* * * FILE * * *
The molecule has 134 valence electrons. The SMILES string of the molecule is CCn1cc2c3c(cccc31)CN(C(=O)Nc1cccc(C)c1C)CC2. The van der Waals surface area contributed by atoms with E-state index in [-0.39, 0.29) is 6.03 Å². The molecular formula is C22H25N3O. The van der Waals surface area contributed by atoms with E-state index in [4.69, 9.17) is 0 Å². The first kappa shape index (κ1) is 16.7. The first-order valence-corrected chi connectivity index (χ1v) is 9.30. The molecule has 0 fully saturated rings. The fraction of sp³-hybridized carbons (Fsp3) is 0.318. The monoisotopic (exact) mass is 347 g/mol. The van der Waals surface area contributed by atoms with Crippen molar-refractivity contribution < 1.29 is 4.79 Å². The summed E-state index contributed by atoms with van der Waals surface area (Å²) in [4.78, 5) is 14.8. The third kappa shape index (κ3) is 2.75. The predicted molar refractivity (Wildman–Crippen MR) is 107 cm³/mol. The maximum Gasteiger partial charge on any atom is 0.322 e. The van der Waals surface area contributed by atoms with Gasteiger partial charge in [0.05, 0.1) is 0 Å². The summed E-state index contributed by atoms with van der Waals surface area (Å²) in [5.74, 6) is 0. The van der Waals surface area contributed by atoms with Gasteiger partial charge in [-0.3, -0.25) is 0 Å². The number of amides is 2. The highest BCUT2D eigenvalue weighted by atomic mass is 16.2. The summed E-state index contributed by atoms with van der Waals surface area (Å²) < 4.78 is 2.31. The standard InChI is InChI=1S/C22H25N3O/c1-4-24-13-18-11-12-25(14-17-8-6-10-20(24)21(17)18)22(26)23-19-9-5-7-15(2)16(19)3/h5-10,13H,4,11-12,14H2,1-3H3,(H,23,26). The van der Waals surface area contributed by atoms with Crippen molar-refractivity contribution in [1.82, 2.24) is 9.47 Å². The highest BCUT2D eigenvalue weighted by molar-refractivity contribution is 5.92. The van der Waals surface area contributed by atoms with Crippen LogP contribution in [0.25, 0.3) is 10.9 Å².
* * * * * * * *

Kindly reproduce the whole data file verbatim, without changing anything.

The molecule has 134 valence electrons. The SMILES string of the molecule is CCn1cc2c3c(cccc31)CN(C(=O)Nc1cccc(C)c1C)CC2. The van der Waals surface area contributed by atoms with E-state index in [-0.39, 0.29) is 6.03 Å². The molecular formula is C22H25N3O. The van der Waals surface area contributed by atoms with E-state index in [4.69, 9.17) is 0 Å². The first kappa shape index (κ1) is 16.7. The first-order valence-corrected chi connectivity index (χ1v) is 9.30. The molecule has 0 fully saturated rings. The fraction of sp³-hybridized carbons (Fsp3) is 0.318. The monoisotopic (exact) mass is 347 g/mol. The van der Waals surface area contributed by atoms with Crippen molar-refractivity contribution < 1.29 is 4.79 Å². The summed E-state index contributed by atoms with van der Waals surface area (Å²) in [4.78, 5) is 14.8. The third kappa shape index (κ3) is 2.75. The predicted molar refractivity (Wildman–Crippen MR) is 107 cm³/mol. The maximum Gasteiger partial charge on any atom is 0.322 e. The van der Waals surface area contributed by atoms with Gasteiger partial charge in [0.05, 0.1) is 0 Å². The summed E-state index contributed by atoms with van der Waals surface area (Å²) in [5.74, 6) is 0. The van der Waals surface area contributed by atoms with Gasteiger partial charge in [-0.3, -0.25) is 0 Å². The number of amides is 2. The highest BCUT2D eigenvalue weighted by atomic mass is 16.2. The summed E-state index contributed by atoms with van der Waals surface area (Å²) < 4.78 is 2.31. The standard InChI is InChI=1S/C22H25N3O/c1-4-24-13-18-11-12-25(14-17-8-6-10-20(24)21(17)18)22(26)23-19-9-5-7-15(2)16(19)3/h5-10,13H,4,11-12,14H2,1-3H3,(H,23,26). The van der Waals surface area contributed by atoms with Crippen molar-refractivity contribution in [1.82, 2.24) is 9.47 Å². The highest BCUT2D eigenvalue weighted by molar-refractivity contribution is 5.92. The van der Waals surface area contributed by atoms with Crippen LogP contribution in [0.25, 0.3) is 10.9 Å².